2018

Allison Aeriff

Editorial Director, Writer, Design Observer

Allison Arieff is a contributing columnist to The New York Times and is Editorial Director of the urban planning think tank, SPUR. Allison writes about architecture, design and cities for numerous publications including The California Sunday Magazine, the MIT Technology Review, Wired, Dialogue and CityLab. She is a former editor-at-large for GOOD and Sunset magazines and from 2006–2008, was senior content lead for the global design and innovation firm IDEO. She was the editor-in-chief of Dwell (and was the magazine’s founding senior editor) until 2006; Dwell won the National Magazine Award for General Excellence in 2005 under her tenure. In 2003, she created the Dwell Home Design Invitational, an international competition to design a modern, affordable prefab home, which led to the launch of the Dwell Homes brand. Allison is the author of the books Prefab and Trailer Travel: A Visual History of Mobile America and has contributed to and/or edited numerous books on architecture, design and sustainability including The Future of Public Space, Airstream: The History of the Land Yacht, Hatch Show Print: History of a Great American Poster Shop, Block by Block: Jane Jacobs and the Future of New York and Urban Farms. She lectures and consults regularly on design and media and has been featured on NPR, KQED Forum, the Diane Rehm Show, the Sundance Channel’s Big Ideas for a Small Planet, HGTV and CNN Money, among others. Allison got her start in publishing with stints at Random House, Oxford University Press and Chronicle Books. She has a BA in history, an MA in art history and completed her PhD coursework in American studies at New York University. She lives in San Francisco.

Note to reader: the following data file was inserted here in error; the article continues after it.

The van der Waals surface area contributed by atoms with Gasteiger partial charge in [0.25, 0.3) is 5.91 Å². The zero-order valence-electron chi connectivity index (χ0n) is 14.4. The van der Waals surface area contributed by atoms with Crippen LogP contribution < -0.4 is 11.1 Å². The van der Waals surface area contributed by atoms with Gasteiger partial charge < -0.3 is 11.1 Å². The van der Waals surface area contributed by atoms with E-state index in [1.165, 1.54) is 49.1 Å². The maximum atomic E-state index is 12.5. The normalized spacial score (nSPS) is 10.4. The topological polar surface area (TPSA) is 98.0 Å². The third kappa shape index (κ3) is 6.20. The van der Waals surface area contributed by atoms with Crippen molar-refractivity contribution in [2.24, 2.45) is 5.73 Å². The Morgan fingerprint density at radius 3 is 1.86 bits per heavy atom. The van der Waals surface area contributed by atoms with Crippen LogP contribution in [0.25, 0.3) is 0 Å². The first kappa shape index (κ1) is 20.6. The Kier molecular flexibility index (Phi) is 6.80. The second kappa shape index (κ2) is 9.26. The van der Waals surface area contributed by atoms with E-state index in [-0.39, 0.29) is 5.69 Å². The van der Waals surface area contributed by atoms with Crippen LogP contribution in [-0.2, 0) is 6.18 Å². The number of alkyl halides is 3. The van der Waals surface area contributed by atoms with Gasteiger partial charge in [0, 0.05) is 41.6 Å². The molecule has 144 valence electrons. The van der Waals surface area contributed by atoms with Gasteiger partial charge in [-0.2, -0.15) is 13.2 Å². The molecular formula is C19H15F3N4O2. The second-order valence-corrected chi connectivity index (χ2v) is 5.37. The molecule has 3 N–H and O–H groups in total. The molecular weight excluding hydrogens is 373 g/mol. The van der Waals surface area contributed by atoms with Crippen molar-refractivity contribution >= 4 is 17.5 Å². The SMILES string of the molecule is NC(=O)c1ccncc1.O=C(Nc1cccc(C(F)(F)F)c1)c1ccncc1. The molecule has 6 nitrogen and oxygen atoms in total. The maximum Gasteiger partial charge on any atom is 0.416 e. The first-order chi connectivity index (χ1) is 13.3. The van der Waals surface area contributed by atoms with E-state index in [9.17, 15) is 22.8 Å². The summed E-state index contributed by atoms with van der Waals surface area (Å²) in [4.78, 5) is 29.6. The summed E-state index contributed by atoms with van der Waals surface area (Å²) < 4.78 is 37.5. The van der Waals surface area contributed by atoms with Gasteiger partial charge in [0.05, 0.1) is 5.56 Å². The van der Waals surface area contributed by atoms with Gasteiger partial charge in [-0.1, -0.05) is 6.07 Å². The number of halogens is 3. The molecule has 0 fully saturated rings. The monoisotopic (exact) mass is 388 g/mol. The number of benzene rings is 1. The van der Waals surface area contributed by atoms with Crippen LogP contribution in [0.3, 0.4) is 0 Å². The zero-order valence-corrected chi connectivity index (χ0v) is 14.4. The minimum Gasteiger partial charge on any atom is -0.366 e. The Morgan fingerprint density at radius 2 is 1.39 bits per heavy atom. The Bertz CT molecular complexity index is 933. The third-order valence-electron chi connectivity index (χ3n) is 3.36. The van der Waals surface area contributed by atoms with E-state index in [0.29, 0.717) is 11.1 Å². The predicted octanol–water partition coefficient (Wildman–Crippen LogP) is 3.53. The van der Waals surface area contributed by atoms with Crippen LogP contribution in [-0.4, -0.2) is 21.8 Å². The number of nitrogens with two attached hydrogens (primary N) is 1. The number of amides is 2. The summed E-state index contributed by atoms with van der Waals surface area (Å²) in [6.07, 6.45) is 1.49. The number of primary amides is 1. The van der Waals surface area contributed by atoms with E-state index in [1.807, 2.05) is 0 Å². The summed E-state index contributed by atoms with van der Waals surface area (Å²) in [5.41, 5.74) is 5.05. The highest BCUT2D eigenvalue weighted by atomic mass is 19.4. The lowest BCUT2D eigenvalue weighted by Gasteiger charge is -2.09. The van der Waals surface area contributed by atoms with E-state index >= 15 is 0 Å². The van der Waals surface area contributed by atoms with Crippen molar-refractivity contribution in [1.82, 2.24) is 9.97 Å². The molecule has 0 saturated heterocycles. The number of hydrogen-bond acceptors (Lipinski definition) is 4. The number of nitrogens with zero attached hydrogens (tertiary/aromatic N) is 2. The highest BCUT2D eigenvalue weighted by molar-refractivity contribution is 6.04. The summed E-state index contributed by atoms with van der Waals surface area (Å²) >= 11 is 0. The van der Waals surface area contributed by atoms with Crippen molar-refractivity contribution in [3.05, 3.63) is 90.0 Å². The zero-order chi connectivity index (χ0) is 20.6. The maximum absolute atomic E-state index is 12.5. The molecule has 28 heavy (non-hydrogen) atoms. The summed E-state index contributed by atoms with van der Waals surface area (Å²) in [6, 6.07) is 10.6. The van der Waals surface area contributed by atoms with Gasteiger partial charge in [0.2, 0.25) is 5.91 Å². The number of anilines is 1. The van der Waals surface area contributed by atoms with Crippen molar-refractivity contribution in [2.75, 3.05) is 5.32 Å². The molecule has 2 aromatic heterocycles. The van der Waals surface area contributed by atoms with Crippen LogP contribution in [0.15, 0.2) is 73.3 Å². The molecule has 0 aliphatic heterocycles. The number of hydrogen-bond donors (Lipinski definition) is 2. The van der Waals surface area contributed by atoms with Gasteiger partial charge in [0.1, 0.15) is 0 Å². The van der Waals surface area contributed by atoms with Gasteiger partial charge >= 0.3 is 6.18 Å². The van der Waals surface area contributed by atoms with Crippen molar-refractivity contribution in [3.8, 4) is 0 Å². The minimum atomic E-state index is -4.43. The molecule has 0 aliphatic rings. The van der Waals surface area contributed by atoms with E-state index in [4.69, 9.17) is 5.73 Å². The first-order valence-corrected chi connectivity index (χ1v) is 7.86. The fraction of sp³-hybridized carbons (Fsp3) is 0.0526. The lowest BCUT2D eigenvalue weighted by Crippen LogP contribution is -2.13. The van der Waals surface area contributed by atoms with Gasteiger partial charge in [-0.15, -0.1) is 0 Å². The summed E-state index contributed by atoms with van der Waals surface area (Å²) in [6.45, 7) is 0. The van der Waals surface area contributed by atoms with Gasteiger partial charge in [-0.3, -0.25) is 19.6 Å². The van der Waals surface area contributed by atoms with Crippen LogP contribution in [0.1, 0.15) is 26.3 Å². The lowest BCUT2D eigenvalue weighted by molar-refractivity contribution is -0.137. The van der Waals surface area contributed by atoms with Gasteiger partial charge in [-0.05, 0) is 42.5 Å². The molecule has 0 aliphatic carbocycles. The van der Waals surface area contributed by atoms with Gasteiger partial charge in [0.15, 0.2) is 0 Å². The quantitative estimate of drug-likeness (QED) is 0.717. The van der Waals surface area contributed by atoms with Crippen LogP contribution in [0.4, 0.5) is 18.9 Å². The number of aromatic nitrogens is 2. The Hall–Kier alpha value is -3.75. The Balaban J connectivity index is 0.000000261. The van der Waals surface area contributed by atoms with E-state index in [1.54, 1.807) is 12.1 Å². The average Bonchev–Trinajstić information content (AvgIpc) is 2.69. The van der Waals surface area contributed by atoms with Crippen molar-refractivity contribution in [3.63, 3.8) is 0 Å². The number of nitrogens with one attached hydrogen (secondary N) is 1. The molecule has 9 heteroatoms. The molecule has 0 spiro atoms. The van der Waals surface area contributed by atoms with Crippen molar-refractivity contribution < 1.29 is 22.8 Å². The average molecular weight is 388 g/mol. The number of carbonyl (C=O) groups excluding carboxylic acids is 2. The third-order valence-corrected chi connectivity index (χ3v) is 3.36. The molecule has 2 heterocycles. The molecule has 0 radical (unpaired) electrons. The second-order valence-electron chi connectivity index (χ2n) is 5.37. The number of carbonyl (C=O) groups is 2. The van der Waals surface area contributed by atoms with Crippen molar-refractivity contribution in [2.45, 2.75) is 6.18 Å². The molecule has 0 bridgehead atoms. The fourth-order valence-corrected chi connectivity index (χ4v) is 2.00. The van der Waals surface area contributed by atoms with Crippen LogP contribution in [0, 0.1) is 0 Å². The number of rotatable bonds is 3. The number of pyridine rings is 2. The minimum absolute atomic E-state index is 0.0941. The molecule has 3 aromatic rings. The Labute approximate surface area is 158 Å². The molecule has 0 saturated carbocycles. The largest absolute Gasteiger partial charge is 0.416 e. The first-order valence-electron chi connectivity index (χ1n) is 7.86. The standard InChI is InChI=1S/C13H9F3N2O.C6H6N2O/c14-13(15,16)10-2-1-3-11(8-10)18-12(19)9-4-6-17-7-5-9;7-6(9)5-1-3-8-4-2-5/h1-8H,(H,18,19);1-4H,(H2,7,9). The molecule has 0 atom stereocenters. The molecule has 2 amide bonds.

Where I'll Be

2018 | October 25 Solving on the Wrong Problems

Solving on the Wrong Problems

2018 | October 25 | Tower Theatre

Every day, innovative companies promise to make the world a better place. Are they succeeding? We are overloaded daily with new discoveries, patents and inventions all promising a better life, but that better life has not been forthcoming for most. When everything is characterized as “world-changing,” is anything? If the most fundamental definition of design is to solve problems, why are so many people devoting so much energy to solving problems that don’t really exist? How can we get more people to look beyond their own lived experience?